The only part of the application you can't fully control are the letters of recommendation. However, just because you do not write them doesn't mean they're out of your hands.
How to Start
The application instructions for your college explain how many letters you need to submit and who submits them. The application also usually includes the forms, as well as pre-addressed envelopes. If you are completing applications online, you need to print out the recommendation forms, as well as provide stamped envelopes addressed to the admissions office.
Why do I need to do this?
Letters of recommendation show not only that you have succeeded in high school, but also what you have done to stand out. Most forms ask your counselor to rank you from average to outstanding in a number of different categories, ranging from personal demeanor to academics. Additionally, there is a space for a teacher or counselor to tell the school something about you.
Getting Good Recommenders
Colleges tell you who should complete these forms. Normally, it is your principal, your high school counselor, and two teachers. Which teachers to ask is the hard part. Ask teachers who know you well or who have taught you recently. Pick teachers who write well and have made thoughtful comments on your work. Obviously, pick teachers who like you and who have shown appreciation for your work. These recommendations are supposed to help and not hurt your admission chances.
How To Expedite the Process
- If there's any doubt in your mind, don't hesitate to ask a teacher if he is planning on giving you a good recommendation. It is your right to know whether he will be helping your case or hurting it.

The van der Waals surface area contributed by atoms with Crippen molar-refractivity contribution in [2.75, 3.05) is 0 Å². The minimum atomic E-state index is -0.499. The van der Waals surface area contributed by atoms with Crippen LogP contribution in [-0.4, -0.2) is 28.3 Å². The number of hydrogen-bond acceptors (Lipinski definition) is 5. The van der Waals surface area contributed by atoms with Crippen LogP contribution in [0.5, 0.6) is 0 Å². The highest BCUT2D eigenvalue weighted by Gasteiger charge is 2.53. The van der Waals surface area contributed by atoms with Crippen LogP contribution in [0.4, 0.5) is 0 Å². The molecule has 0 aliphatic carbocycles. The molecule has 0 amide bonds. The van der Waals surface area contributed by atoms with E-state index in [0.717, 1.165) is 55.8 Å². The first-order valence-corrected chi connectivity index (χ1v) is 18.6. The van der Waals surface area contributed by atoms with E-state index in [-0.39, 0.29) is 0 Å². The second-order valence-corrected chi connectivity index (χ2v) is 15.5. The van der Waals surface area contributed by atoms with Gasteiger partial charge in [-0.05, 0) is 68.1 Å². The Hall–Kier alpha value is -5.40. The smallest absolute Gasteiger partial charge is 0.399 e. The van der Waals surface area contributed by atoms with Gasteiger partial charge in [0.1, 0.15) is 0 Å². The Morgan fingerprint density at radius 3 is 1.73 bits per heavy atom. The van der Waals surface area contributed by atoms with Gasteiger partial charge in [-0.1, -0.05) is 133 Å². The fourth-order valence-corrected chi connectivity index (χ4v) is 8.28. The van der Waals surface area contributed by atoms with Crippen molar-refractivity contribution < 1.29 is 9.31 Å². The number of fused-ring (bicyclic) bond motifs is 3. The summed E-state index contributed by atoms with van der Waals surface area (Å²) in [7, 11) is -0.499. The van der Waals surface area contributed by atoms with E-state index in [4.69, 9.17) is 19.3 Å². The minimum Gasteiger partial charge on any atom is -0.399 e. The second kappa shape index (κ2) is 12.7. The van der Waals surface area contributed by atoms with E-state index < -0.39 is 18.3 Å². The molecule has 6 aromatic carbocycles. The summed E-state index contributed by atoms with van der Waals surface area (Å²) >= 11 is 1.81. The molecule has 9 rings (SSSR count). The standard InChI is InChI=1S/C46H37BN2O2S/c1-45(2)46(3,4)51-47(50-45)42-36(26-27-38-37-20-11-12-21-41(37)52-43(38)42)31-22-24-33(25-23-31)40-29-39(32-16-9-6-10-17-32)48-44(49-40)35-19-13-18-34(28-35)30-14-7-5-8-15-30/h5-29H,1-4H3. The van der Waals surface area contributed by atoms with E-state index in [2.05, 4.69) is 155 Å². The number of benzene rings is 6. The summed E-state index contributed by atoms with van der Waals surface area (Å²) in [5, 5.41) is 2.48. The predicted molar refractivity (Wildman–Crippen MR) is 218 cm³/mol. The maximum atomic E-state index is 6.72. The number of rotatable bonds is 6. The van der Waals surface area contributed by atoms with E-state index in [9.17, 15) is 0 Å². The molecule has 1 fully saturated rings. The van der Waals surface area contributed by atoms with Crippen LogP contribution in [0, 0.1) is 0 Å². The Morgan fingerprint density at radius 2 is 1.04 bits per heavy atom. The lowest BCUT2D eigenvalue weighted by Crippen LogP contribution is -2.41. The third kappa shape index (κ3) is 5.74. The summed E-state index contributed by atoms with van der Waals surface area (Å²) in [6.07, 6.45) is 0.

- Supply your teachers and counselor with a copy of your transcript (which you can request form your counselor's office) and a brief statement that lists your achievements, your interests and your goals.
- If preaddressed envelopes are not included with the application, provide your own stamped envelopes addressed to the college admissions offices.
- Give these materials to your teachers and counselor well before the deadline. They will be doing this for many students, and you don't want them to be pressured.
- Check back in with your reference writers every couple of weeks to see if they have completed the letters or if they need any more info from you, and be sure to thank them every chance you get.
Should You Submit More Than the Required Recommendations?
Usually not. Extra recommendations need to shed some unique perspective on you. For instance, a letter from a music coach you have worked with for eight years might be valuable. However, if you're not sure, contact the admissions office.
You Can Never Be Too Careful
While you may have little to do with the writing of your letters of recommendation, it is your responsibility to make sure the college admissions office receives them.
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